Yes, Cleveland does need a new Bike Plan

The City of Cleveland recently released an RFP to hire a consultant to complete a Citywide Mobility Plan to guide improvements for people walking, biking, and taking transit over the next five years (2024-2028). You can view the RFP here.

We all know the City of Cleveland loves plans, studies, and pilots. It’s a running joke among advocates and residents – we’ve become jaded over the decades seeing ambitious plans never implemented. Now that the City has announced its new Mobility Plan, we are hearing many of these same sentiments. While we understand the skepticism, Bike Cleveland has been advocating for an updated mobility plan since 2018, and we are excited to be engaged in the process. We want to see upgrades now and have been advocating for the protection of 27 miles of existing bike infrastructure. Still, we see the plan as necessary for several reasons:

2007 City of Cleveland Bike Plan Map

  1. Cleveland last created a comprehensive Bike Plan in 2007 (with an update to align investments with their roadway improvement projects in 2014). In 2007 George W. Bush was still president, Beyonce’s “Irreplaceable” was #1 on the charts, and the very first iPhone was released. Bike Cleveland did not even exist at this time. It’s been a while, and the bike landscape has changed. That last time the city made a strategic plan for bike facilities, protected bike lanes were hardly a part of the conversation and new typographies have emerged in American cities. The Complete & Green Streets ordinance mandates an update to the bike plan every 5 years, ensuring that another long gap will be avoided. 
  2. Every great biking city has a bike plan. This is standard practice for all major cities so that infrastructure is built strategically & proactively–not solely on the schedule of which roadways need reconstruction or resurfacing. Without a plan, we risk seeing the city fall into old habits – only considering bike infrastructure when the street is otherwise being redone and including bicycle riders much too late in the design process.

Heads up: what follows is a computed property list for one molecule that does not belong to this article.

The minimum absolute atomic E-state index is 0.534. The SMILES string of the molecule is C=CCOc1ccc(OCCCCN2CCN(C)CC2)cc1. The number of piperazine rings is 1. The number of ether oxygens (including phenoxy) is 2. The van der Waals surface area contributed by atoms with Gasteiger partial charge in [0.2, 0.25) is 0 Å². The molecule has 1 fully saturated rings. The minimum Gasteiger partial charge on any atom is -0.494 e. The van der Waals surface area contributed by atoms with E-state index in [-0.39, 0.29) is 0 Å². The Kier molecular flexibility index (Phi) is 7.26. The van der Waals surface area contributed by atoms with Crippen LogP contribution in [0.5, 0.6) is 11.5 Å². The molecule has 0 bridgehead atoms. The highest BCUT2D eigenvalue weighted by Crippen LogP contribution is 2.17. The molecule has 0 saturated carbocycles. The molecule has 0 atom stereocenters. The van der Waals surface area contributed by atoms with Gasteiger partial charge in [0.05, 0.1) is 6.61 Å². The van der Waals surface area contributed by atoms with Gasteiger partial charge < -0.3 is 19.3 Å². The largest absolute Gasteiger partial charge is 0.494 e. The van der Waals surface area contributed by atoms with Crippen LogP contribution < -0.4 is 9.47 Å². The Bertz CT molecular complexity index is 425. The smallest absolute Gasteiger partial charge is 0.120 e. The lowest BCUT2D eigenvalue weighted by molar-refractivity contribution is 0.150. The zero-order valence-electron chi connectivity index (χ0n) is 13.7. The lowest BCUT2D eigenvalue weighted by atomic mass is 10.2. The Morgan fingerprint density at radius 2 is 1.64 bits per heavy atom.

3. The Mobility Plan will get specific. The City has been intentional about making sure that this plan will not only identify the all-ages-and-abilities network, but will also identify facility types for those roads (i.e. 2-way cycletrack, off-street path, protected bike lane, etc.). It will also address policy opportunities to improve mobility. In addition, the plan will also identify quick-build projects that will help rapidly expand our active transportation network.
  4. Diverse & broad community engagement will support our movement. This planning process is an opportunity to engage with every Cleveland community around biking & walking. Among elected officials and decision-makers, there is still a damaging misconception that bicyclists in Cleveland are few and far between. It is also a common belief that riding a bike for transportation is most common among white, affluent communities. We know that thousands of Clevelanders don’t have a car and rely on other forms of transportation – including bikes. Meaningful community engagements will challenge the belief still held among many decision-makers that people in Cleveland don’t ride bikes.
  5. The new plan will address more than just bikes. This process will engage with the RTA, public transit advocates, shared-mobility operators, the disability community, and more to address the needs of all mobilities. While these stakeholders have collaborated more closely with one another, this plan will give ourselves & our partners shared vision and goals.

Cleveland households without access to a car

Bike Cleveland sees this planning process as a great opportunity to leverage our advocacy & accelerate the built infrastructure we all want to see in Cleveland. If, for whatever reason, this plan does become a hindrance to getting infrastructure on the ground, you can count on us to continue to advocate. We will be engaging all of our supporters in this planning process and are counting on you to help us ensure the plan addresses the wants and needs of people biking and walking.

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